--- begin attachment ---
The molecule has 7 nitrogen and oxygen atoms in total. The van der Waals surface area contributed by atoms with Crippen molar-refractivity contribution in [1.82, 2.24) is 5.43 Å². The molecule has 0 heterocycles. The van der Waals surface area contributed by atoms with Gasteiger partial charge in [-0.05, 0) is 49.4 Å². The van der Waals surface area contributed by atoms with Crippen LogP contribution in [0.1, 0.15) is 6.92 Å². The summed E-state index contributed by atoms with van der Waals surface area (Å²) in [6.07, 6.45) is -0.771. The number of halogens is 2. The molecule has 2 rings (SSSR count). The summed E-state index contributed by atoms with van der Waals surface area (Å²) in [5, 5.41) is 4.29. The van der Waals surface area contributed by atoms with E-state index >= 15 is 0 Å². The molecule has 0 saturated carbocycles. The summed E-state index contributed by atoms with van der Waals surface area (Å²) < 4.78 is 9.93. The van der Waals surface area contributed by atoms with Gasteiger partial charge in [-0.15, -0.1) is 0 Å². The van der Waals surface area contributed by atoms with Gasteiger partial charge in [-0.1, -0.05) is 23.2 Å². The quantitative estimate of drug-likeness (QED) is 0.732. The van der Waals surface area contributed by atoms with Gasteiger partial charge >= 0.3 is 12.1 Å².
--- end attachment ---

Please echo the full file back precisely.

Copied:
The molecule has 7 nitrogen and oxygen atoms in total. The van der Waals surface area contributed by atoms with Crippen molar-refractivity contribution in [1.82, 2.24) is 5.43 Å². The molecule has 0 heterocycles. The van der Waals surface area contributed by atoms with Gasteiger partial charge in [-0.05, 0) is 49.4 Å². The van der Waals surface area contributed by atoms with Crippen LogP contribution in [0.1, 0.15) is 6.92 Å². The summed E-state index contributed by atoms with van der Waals surface area (Å²) in [6.07, 6.45) is -0.771. The number of halogens is 2. The molecule has 2 rings (SSSR count). The summed E-state index contributed by atoms with van der Waals surface area (Å²) in [5, 5.41) is 4.29. The van der Waals surface area contributed by atoms with E-state index >= 15 is 0 Å². The molecule has 0 saturated carbocycles. The summed E-state index contributed by atoms with van der Waals surface area (Å²) < 4.78 is 9.93. The van der Waals surface area contributed by atoms with Gasteiger partial charge in [-0.15, -0.1) is 0 Å². The van der Waals surface area contributed by atoms with Gasteiger partial charge in [-0.1, -0.05) is 23.2 Å². The quantitative estimate of drug-likeness (QED) is 0.732. The van der Waals surface area contributed by atoms with Gasteiger partial charge >= 0.3 is 12.1 Å².